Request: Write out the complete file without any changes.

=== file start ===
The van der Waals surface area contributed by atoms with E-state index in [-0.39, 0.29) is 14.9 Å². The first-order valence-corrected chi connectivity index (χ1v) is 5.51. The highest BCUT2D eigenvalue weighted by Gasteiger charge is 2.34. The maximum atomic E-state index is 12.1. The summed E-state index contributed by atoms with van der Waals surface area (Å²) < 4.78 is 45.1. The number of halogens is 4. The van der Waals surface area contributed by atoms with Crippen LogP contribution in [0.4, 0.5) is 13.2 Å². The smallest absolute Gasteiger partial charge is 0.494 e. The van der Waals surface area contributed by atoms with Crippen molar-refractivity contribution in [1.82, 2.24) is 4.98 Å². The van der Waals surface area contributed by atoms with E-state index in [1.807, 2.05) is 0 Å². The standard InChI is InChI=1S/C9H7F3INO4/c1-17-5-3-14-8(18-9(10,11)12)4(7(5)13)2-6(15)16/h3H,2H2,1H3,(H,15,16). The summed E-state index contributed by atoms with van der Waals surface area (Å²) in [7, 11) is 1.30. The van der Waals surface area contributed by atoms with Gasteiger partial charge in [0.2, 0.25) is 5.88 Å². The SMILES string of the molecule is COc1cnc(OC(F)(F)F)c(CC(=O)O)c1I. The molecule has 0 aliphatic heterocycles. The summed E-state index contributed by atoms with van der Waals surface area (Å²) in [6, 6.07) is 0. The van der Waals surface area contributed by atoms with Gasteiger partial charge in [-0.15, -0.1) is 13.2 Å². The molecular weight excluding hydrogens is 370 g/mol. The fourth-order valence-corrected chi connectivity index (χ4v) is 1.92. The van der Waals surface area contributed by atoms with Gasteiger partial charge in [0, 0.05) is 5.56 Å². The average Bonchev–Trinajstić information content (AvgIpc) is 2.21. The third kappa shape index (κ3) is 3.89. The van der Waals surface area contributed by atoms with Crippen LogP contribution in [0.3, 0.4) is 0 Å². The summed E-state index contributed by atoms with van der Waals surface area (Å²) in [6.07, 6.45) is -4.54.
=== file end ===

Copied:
The van der Waals surface area contributed by atoms with E-state index in [-0.39, 0.29) is 14.9 Å². The first-order valence-corrected chi connectivity index (χ1v) is 5.51. The highest BCUT2D eigenvalue weighted by Gasteiger charge is 2.34. The maximum atomic E-state index is 12.1. The summed E-state index contributed by atoms with van der Waals surface area (Å²) < 4.78 is 45.1. The number of halogens is 4. The van der Waals surface area contributed by atoms with Crippen LogP contribution in [0.4, 0.5) is 13.2 Å². The smallest absolute Gasteiger partial charge is 0.494 e. The van der Waals surface area contributed by atoms with Crippen molar-refractivity contribution in [1.82, 2.24) is 4.98 Å². The van der Waals surface area contributed by atoms with E-state index in [1.807, 2.05) is 0 Å². The standard InChI is InChI=1S/C9H7F3INO4/c1-17-5-3-14-8(18-9(10,11)12)4(7(5)13)2-6(15)16/h3H,2H2,1H3,(H,15,16). The summed E-state index contributed by atoms with van der Waals surface area (Å²) in [7, 11) is 1.30. The van der Waals surface area contributed by atoms with Gasteiger partial charge in [0.2, 0.25) is 5.88 Å². The SMILES string of the molecule is COc1cnc(OC(F)(F)F)c(CC(=O)O)c1I. The molecule has 0 aliphatic heterocycles. The summed E-state index contributed by atoms with van der Waals surface area (Å²) in [6, 6.07) is 0. The van der Waals surface area contributed by atoms with Gasteiger partial charge in [-0.15, -0.1) is 13.2 Å². The molecular weight excluding hydrogens is 370 g/mol. The fourth-order valence-corrected chi connectivity index (χ4v) is 1.92. The van der Waals surface area contributed by atoms with Gasteiger partial charge in [0, 0.05) is 5.56 Å². The average Bonchev–Trinajstić information content (AvgIpc) is 2.21. The third kappa shape index (κ3) is 3.89. The van der Waals surface area contributed by atoms with Crippen LogP contribution in [0.3, 0.4) is 0 Å². The summed E-state index contributed by atoms with van der Waals surface area (Å²) in [6.07, 6.45) is -4.54.